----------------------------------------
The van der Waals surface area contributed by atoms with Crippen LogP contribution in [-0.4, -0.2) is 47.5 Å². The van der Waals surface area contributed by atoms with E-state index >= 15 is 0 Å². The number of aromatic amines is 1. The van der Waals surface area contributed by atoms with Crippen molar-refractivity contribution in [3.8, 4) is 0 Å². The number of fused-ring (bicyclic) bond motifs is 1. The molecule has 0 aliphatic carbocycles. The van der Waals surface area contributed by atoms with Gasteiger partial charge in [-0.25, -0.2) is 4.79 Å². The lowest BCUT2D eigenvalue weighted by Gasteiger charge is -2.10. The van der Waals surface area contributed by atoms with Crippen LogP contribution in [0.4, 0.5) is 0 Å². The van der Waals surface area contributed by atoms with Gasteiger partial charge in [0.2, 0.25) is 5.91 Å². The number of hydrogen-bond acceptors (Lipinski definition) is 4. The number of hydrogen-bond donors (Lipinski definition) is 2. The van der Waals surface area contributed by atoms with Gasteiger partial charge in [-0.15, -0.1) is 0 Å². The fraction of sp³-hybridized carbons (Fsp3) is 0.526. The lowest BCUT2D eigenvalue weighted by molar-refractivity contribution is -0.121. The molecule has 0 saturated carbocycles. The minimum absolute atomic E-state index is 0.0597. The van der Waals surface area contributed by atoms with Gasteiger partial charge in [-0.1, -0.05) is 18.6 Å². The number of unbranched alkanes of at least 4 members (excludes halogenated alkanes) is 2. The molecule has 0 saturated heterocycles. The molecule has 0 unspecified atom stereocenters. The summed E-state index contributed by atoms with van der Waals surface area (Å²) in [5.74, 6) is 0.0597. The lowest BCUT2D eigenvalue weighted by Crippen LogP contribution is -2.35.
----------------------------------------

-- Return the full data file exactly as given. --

The van der Waals surface area contributed by atoms with Crippen LogP contribution in [-0.4, -0.2) is 47.5 Å². The van der Waals surface area contributed by atoms with E-state index >= 15 is 0 Å². The number of aromatic amines is 1. The van der Waals surface area contributed by atoms with Crippen molar-refractivity contribution in [3.8, 4) is 0 Å². The number of fused-ring (bicyclic) bond motifs is 1. The molecule has 0 aliphatic carbocycles. The van der Waals surface area contributed by atoms with Gasteiger partial charge in [-0.25, -0.2) is 4.79 Å². The lowest BCUT2D eigenvalue weighted by Gasteiger charge is -2.10. The van der Waals surface area contributed by atoms with Crippen LogP contribution in [0.4, 0.5) is 0 Å². The van der Waals surface area contributed by atoms with Gasteiger partial charge in [0.2, 0.25) is 5.91 Å². The number of hydrogen-bond acceptors (Lipinski definition) is 4. The number of hydrogen-bond donors (Lipinski definition) is 2. The van der Waals surface area contributed by atoms with Gasteiger partial charge in [-0.15, -0.1) is 0 Å². The fraction of sp³-hybridized carbons (Fsp3) is 0.526. The lowest BCUT2D eigenvalue weighted by molar-refractivity contribution is -0.121. The molecule has 0 saturated carbocycles. The minimum absolute atomic E-state index is 0.0597. The van der Waals surface area contributed by atoms with Gasteiger partial charge in [-0.1, -0.05) is 18.6 Å². The number of unbranched alkanes of at least 4 members (excludes halogenated alkanes) is 2. The molecule has 0 saturated heterocycles. The molecule has 0 unspecified atom stereocenters. The summed E-state index contributed by atoms with van der Waals surface area (Å²) in [5.74, 6) is 0.0597. The lowest BCUT2D eigenvalue weighted by Crippen LogP contribution is -2.35.